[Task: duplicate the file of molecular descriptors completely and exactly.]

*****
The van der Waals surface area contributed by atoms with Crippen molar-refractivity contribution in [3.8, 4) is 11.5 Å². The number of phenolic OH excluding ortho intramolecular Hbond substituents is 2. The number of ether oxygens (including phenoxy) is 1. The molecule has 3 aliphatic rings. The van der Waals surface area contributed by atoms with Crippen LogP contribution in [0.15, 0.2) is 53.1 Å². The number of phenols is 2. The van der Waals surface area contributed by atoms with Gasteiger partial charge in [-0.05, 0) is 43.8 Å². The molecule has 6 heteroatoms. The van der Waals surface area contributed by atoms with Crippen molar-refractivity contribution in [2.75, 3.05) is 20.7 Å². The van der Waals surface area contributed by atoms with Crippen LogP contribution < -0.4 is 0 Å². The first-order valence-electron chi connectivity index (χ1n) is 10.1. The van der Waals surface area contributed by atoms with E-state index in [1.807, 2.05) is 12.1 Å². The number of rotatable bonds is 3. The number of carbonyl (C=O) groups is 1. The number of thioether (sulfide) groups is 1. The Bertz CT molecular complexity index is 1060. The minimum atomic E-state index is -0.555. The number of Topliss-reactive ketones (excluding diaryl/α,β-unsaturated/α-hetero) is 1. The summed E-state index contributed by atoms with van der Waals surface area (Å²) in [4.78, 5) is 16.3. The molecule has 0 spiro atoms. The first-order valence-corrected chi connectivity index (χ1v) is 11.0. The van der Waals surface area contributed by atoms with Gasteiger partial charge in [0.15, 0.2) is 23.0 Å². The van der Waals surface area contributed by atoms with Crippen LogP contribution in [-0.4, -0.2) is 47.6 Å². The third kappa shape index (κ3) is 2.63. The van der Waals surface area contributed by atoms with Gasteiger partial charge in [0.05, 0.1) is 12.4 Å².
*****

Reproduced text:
The van der Waals surface area contributed by atoms with Crippen molar-refractivity contribution in [3.8, 4) is 11.5 Å². The number of phenolic OH excluding ortho intramolecular Hbond substituents is 2. The number of ether oxygens (including phenoxy) is 1. The molecule has 3 aliphatic rings. The van der Waals surface area contributed by atoms with Crippen LogP contribution in [0.15, 0.2) is 53.1 Å². The number of phenols is 2. The van der Waals surface area contributed by atoms with Gasteiger partial charge in [-0.05, 0) is 43.8 Å². The molecule has 6 heteroatoms. The van der Waals surface area contributed by atoms with Crippen molar-refractivity contribution in [2.75, 3.05) is 20.7 Å². The van der Waals surface area contributed by atoms with Crippen LogP contribution < -0.4 is 0 Å². The first-order valence-electron chi connectivity index (χ1n) is 10.1. The van der Waals surface area contributed by atoms with E-state index in [1.807, 2.05) is 12.1 Å². The number of rotatable bonds is 3. The number of carbonyl (C=O) groups is 1. The number of thioether (sulfide) groups is 1. The Bertz CT molecular complexity index is 1060. The minimum atomic E-state index is -0.555. The number of Topliss-reactive ketones (excluding diaryl/α,β-unsaturated/α-hetero) is 1. The summed E-state index contributed by atoms with van der Waals surface area (Å²) in [4.78, 5) is 16.3. The molecule has 0 spiro atoms. The first-order valence-corrected chi connectivity index (χ1v) is 11.0. The van der Waals surface area contributed by atoms with Gasteiger partial charge in [0.15, 0.2) is 23.0 Å². The van der Waals surface area contributed by atoms with Crippen LogP contribution in [-0.4, -0.2) is 47.6 Å². The third kappa shape index (κ3) is 2.63. The van der Waals surface area contributed by atoms with Gasteiger partial charge in [0.05, 0.1) is 12.4 Å².